We restricted our analyses to non-Hispanic Black and White women who were 14–22 years of age in 1979, had at least 1 child by 2002, and lived at age 14 in a household in which the income-to-needs ratio (a family’s income as a proportion of the federal poverty income level for a family of that size) did not exceed 200% of the national poverty threshold.36 We included in our analyses 574 and 1270 births to White and Black NLSY79 respondents, respectively.


We combined information from 3 generations of family members. The first generation consisted of the adult male and/or female in the household of NLSY79 respondents when they were 14 years old. Information concerning first-generation individuals was acquired retrospectively from NLSY79 respondents who were 15 to 22 years old at the time of initial interview. The second generation was comprised of NLSY79 respondents who gave birth to at least 1 child before 2002. The third generation includes the children of NLSY79 respondents for whom birthweight was reliably obtained through maternal report.

The dependent variable, low birthweight, is coded as 1 if children in the third generation weighed less than 2500g at birth. Data regarding birthweight was first collected in 1983 when women in the second generation were asked to provide detailed retrospective birth histories. Extensive fertility questionnaires were conducted annually from 1983 to 1985 and biennially from 1986 to 2002. Thus, all information concerning maternal and infant health characteristics was obtained through maternal recall. Although the accuracy of one’s own birthweight acquired through self-report is highly questionable,37,38 a mother’s recall of her infant’s birthweight has been shown to be reliable.3942 Racial differences in the proportion of children in the third generation who had missing birthweight data are virtually nonexistent (8.5% of Whites vs 8.7% of Blacks).

Explanatory Variables

Second-generation maternal SEP during adulthood.

Maternal SEP for women in the second generation was captured by a continuous measure of family income recorded the year in which they became pregnant. This variable includes income from a number of sources such as wages, unemployment benefits, child support, Aid to Families with Dependent Children, and food stamps. Family income for all survey years was adjusted for inflation using the Consumer Price Index for All Urban Consumers, Experimental Series, and reported in 2002 dollars.

Second-generation maternal SEP during childhood.

The NLSY79 contains information concerning the occupation and educational attainment of first-generation individuals but does not provide measures of income. We combined information from Public Use Micro-data Samples (PUMS) of the 1970 Census43 and the NLSY79 to construct a measure of childhood SEP. First, we stratified Census data by marital and employment status, which yielded 8 distinct groups. Second, we separately calculated median earnings within each 3-digit occupational category by race and gender. Third, we used Census data to complete 2 types of ordinary least squares regression analyses, which were stratified by race. In the first set of models, we regressed the natural logarithm of the income-to-needs ratio (ln(income-to-needs ratio)) on race- and gender-specific median earnings for each occupation category. We used the coefficients from these analyses to impute the income-to-needs ratios of the households in which NLSY79 respondents resided at age 14. For the 13.5% of observations in which occupational codes for first-generation respondents were missing, we relied on educational attainment to predict income-to-needs ratios. Women in the second generation whose childhood family income exceeded 200% of the national poverty threshold were excluded from the study sample.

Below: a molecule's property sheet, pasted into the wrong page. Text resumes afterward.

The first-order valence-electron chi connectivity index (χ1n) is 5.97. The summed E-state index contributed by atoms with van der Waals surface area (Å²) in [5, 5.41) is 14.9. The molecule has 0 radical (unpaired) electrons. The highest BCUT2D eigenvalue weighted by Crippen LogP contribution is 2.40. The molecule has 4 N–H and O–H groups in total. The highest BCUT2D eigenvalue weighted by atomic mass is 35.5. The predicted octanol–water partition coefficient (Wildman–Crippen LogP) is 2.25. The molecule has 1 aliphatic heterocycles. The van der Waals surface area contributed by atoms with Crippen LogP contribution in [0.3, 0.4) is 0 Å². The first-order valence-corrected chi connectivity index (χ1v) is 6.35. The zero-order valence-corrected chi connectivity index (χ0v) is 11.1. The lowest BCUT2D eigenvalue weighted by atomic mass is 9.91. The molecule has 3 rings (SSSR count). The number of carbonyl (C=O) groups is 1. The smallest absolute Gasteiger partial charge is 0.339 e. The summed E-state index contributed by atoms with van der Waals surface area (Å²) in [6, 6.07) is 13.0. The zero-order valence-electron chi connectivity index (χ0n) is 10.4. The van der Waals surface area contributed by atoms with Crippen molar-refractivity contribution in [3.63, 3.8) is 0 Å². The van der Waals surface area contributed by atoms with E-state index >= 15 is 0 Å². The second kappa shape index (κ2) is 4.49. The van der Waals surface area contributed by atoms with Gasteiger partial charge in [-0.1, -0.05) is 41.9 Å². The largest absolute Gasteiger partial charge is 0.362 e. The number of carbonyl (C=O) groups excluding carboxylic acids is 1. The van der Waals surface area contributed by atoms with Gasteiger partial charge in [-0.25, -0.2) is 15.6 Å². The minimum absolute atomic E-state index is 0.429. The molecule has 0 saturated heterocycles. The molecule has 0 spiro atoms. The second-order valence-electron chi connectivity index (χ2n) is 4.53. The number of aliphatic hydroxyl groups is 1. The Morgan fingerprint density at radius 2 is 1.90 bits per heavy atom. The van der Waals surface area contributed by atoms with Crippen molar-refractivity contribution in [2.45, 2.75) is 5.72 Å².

Sociodemographic control variables.

Family size refers to the number of people living in the household at the time of a third-generation birth. Marital status was captured by 2 dummy variables. The first indicates whether NLSY79 respondents were either married or never married during the year in which they gave birth. The second indicates whether NLSY79 respondents were separated, divorced, or widowed as opposed to never married. Parity was coded as 0 if women in the second generation were experiencing their first birth and 1 if they were experiencing a higher-order birth. Maternal age is quantified by a dichotomous variable indicating if women in the second generation were either ≤19 or ≥20 years of age when their child was born (see sensitivity analyses for alternative variable specifications).

Household composition.

Three variables reflect whether or not the spouse or partner of NLSY79 respondents, their mother (the grandmother of the infant in the third generation), or their father (the grandfather of the infant in the third generation) resided in the same household during the year in which the NLSY79 respondent gave birth.

Maternal health characteristics.

Smoking and alcohol use were both measured dichotomously, which indicated whether women in the second generation smoked cigarettes or consumed alcohol during pregnancy. Delayed prenatal care is quantified by a measure coded as 0 if women in the second generation obtained prenatal care during the first trimester and 1 if they did not. Inadequate gestational weight gain was determined by a dichotomous variable constructed according to standards established by the National Academy of Sciences which vary by prepregnancy body mass index.44 The original NLSY79 measures on which this variable is based do not account for pregnancy duration.

Analytic Strategy